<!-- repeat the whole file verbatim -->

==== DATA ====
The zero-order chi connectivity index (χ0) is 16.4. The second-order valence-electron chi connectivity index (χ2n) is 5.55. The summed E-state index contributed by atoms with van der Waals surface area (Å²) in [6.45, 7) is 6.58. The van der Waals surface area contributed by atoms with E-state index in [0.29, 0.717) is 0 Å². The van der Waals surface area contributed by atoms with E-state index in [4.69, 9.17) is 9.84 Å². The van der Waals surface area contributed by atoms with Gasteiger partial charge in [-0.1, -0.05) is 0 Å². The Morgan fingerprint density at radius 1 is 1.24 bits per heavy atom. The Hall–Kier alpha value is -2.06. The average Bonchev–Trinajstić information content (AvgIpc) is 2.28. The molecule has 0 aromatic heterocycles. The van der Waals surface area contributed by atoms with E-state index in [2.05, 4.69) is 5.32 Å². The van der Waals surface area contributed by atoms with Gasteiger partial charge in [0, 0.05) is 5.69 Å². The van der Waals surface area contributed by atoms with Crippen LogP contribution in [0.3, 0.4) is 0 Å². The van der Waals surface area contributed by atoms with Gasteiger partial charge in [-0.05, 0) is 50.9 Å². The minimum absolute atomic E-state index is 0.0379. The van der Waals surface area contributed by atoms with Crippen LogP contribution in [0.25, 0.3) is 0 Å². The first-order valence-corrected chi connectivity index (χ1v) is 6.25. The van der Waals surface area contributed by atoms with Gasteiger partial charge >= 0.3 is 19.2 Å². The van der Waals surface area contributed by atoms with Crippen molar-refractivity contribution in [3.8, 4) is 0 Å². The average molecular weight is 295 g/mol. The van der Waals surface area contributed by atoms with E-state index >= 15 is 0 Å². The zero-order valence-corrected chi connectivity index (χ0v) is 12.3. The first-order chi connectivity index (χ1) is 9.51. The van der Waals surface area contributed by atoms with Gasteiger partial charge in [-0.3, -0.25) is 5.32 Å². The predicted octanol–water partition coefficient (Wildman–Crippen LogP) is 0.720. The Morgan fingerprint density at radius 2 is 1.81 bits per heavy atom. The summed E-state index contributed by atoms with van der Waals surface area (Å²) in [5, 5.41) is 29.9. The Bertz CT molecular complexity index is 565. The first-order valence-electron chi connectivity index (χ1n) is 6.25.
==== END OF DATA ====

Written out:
The zero-order chi connectivity index (χ0) is 16.4. The second-order valence-electron chi connectivity index (χ2n) is 5.55. The summed E-state index contributed by atoms with van der Waals surface area (Å²) in [6.45, 7) is 6.58. The van der Waals surface area contributed by atoms with E-state index in [0.29, 0.717) is 0 Å². The van der Waals surface area contributed by atoms with E-state index in [4.69, 9.17) is 9.84 Å². The van der Waals surface area contributed by atoms with Gasteiger partial charge in [-0.1, -0.05) is 0 Å². The Morgan fingerprint density at radius 1 is 1.24 bits per heavy atom. The Hall–Kier alpha value is -2.06. The average Bonchev–Trinajstić information content (AvgIpc) is 2.28. The molecule has 0 aromatic heterocycles. The van der Waals surface area contributed by atoms with E-state index in [2.05, 4.69) is 5.32 Å². The van der Waals surface area contributed by atoms with Gasteiger partial charge in [0, 0.05) is 5.69 Å². The van der Waals surface area contributed by atoms with Crippen LogP contribution in [0.3, 0.4) is 0 Å². The van der Waals surface area contributed by atoms with Gasteiger partial charge in [-0.05, 0) is 50.9 Å². The minimum absolute atomic E-state index is 0.0379. The van der Waals surface area contributed by atoms with Crippen LogP contribution in [0.25, 0.3) is 0 Å². The first-order valence-corrected chi connectivity index (χ1v) is 6.25. The van der Waals surface area contributed by atoms with Gasteiger partial charge >= 0.3 is 19.2 Å². The van der Waals surface area contributed by atoms with Crippen molar-refractivity contribution in [3.8, 4) is 0 Å². The average molecular weight is 295 g/mol. The van der Waals surface area contributed by atoms with E-state index >= 15 is 0 Å². The zero-order valence-corrected chi connectivity index (χ0v) is 12.3. The first-order chi connectivity index (χ1) is 9.51. The van der Waals surface area contributed by atoms with Gasteiger partial charge in [-0.3, -0.25) is 5.32 Å². The predicted octanol–water partition coefficient (Wildman–Crippen LogP) is 0.720. The Morgan fingerprint density at radius 2 is 1.81 bits per heavy atom. The summed E-state index contributed by atoms with van der Waals surface area (Å²) in [5, 5.41) is 29.9. The Bertz CT molecular complexity index is 565. The first-order valence-electron chi connectivity index (χ1n) is 6.25.